Developed by Britishers as an exact replica of the British town, Nuwara Eliya produces some of the country's best tea. With an average temperature of 10 C, Nuwara Eliya provides respite from the hot and humid temperature of the plains. Major tourist attractions are Horton Plains, a National Park where sambhar and leopard are frequent sights and Hakgala Botanical Gardens famous for its collection of roses and the rare fernery. The town is an excellent getaway for trekkers and nature lovers.
Source: Tourism-Sri Lanka
Polonnurawa-located at a distance of 216 km from Colombo-was the capital of Sri Lanka in medieval times. Used by the Sri Lankan kings as a 'country residence' from the 7th century, Polonnurawa became Sri Lanka's capital in the 11th century AD.
During its time the city was fortified with three concentric walls, beautified with parks and gardens and sanctified by many a shrine and sacred place. The city and the surrounding area were watered by a unique irrigational complex known as the Sea of Parakrama (Parakrama Samudra).
Places to See
Parakarma Samudra: Parakarma Samudra is a man made irrigation tank spread over an area of 5940 acres, built by the King Parakramabahu. It is one of the most striking features of Polonnurawa.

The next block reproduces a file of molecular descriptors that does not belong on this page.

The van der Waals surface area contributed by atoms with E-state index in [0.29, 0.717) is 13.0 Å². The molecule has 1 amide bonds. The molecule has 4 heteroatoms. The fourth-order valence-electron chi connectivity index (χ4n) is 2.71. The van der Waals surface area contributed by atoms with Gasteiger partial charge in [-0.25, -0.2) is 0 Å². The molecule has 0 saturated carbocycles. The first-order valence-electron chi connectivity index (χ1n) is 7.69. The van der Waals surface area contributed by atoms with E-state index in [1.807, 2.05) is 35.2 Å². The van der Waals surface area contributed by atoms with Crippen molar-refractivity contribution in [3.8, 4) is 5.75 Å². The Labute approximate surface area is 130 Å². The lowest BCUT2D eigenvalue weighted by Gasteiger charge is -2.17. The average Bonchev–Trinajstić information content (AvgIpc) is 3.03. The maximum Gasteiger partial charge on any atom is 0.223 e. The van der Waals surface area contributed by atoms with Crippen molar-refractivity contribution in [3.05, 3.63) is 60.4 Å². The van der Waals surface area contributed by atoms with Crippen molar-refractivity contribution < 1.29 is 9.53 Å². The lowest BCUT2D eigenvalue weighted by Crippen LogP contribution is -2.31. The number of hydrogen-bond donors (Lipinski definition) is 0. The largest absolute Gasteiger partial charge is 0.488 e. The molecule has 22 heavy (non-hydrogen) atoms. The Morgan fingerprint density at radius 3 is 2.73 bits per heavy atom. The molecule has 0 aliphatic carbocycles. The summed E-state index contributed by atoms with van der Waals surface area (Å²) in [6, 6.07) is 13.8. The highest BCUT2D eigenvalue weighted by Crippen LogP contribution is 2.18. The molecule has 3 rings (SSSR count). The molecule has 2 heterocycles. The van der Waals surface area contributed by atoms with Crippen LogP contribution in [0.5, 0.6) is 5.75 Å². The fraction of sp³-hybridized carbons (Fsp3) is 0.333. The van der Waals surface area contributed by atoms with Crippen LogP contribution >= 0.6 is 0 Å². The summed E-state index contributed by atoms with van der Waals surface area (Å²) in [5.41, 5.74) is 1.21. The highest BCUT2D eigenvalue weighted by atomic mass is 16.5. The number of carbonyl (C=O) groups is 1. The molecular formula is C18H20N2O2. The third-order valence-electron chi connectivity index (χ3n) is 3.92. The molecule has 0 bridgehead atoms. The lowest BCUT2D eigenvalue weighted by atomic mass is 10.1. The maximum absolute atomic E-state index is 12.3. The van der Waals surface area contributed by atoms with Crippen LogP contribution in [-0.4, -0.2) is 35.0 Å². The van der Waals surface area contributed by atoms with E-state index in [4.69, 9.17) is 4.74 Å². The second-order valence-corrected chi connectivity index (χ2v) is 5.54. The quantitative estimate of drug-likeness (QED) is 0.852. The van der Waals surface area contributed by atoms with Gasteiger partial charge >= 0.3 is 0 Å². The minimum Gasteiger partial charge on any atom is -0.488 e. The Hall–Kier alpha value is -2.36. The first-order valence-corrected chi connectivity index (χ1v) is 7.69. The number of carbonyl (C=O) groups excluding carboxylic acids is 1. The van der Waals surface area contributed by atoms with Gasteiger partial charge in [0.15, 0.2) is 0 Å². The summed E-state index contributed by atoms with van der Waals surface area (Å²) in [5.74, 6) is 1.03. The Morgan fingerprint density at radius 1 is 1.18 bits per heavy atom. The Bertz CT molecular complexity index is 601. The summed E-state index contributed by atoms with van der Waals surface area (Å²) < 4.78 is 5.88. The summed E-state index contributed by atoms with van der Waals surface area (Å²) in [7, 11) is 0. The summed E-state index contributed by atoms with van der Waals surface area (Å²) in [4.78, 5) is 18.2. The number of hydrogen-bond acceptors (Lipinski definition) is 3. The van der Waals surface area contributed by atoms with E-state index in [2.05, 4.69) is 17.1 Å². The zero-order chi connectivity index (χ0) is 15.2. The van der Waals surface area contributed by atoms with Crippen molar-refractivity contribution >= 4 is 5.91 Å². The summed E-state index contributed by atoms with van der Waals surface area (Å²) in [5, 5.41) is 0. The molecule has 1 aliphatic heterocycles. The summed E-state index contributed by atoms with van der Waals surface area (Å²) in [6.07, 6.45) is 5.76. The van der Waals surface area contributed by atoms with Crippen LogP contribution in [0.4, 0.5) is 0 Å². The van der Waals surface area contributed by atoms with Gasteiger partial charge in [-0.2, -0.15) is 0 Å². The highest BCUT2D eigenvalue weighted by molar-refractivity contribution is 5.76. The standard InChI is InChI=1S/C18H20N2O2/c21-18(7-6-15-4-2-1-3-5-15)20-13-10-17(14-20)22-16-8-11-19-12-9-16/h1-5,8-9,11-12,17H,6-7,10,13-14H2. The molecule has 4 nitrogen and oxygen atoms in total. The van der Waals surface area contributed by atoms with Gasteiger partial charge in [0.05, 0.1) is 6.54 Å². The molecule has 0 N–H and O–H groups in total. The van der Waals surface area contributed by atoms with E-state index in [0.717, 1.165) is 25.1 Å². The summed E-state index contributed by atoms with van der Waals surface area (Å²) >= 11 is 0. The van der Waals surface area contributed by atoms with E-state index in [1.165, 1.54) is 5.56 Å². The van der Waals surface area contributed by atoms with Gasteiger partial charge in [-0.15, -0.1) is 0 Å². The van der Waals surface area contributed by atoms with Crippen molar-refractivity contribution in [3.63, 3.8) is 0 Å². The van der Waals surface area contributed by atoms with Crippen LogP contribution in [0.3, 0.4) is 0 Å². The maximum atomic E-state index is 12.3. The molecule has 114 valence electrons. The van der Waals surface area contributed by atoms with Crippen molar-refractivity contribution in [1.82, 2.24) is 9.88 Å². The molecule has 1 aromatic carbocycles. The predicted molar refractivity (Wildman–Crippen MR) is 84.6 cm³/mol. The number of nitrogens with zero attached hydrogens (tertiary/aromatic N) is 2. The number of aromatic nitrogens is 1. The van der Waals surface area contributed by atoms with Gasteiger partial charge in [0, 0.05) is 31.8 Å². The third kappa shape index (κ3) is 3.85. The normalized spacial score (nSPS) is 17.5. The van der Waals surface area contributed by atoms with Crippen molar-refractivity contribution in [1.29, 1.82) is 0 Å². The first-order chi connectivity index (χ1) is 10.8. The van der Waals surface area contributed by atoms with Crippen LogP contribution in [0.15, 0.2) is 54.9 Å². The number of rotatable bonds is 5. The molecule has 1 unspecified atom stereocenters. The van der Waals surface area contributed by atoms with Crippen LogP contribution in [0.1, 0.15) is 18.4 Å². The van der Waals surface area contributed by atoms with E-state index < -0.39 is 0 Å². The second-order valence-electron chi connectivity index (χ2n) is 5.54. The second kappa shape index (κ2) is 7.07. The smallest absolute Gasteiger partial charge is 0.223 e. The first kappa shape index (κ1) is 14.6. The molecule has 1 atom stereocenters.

Royal Citadel: The Citadel housed the palace and the administrative buildings of King Prakramabahu who ruled in12th century AD and is enclosed by a huge rampart more than a metre thick. It is an impressive building with fine stone carvings. The Royal Bath is outside the rampart with a flight of steps leading to it. The beautiful bath is made of stone with a small pavilion probably used as a changing room.
Gal Vihara: It is a rock cut Buddhist shrine dating back to 12th century AD. It contains magnificent images of Buddha carved out of stone.
Vata-Da-Ge: A circular relic chamber built enclosing a dagoba that had been a popular architectural style in ancient Sri Lanka.
Hatadage: A relic chamber built by King Parakramabahu I to house the sacred Tooth Relic.
Lotus Pond: A stone pond built in the shape of a lotus flower in eight parallel tiers probably to provide seating to the monks while bathing.
Source: Tourism-Sri Lanka
Ratnapura-located at 103 km from Colombo-is the famous gem-mining town of Sri Lanka. In fact the name Ratnapura literally means, the City of Gems. Sri Lanka has the greatest concentration of gems on earth and is ranked among the top five gem-bearing nations. One can find all types of gems in Ratnapura-from familiar to exotic. These include: white, yellow, pink, orange, purple and blue star sapphires, ruby and star ruby, cat's eye, topaz, amethyst, moonstone, aquamarine, tourmaline, garnet, zircon, spinel, alexandrite, citrine, etc., and the exotic ones such as patite, sinhalite, ekanite, enstatite, andalusite, kornerupine, etc., sought by the connoisseur.
City Travel Guide
Apart from the gems other places of tourist interest are:
Maha Saman Devale: A devale is a shrine dedicated to either a god of the Hindu pantheon or a local deity, which is usually situated within a Buddhist vihara or temple. This unique devale, only a short distance from Ratnapura, is dedicated to Saman-the tutelary deity of Adam's Peak.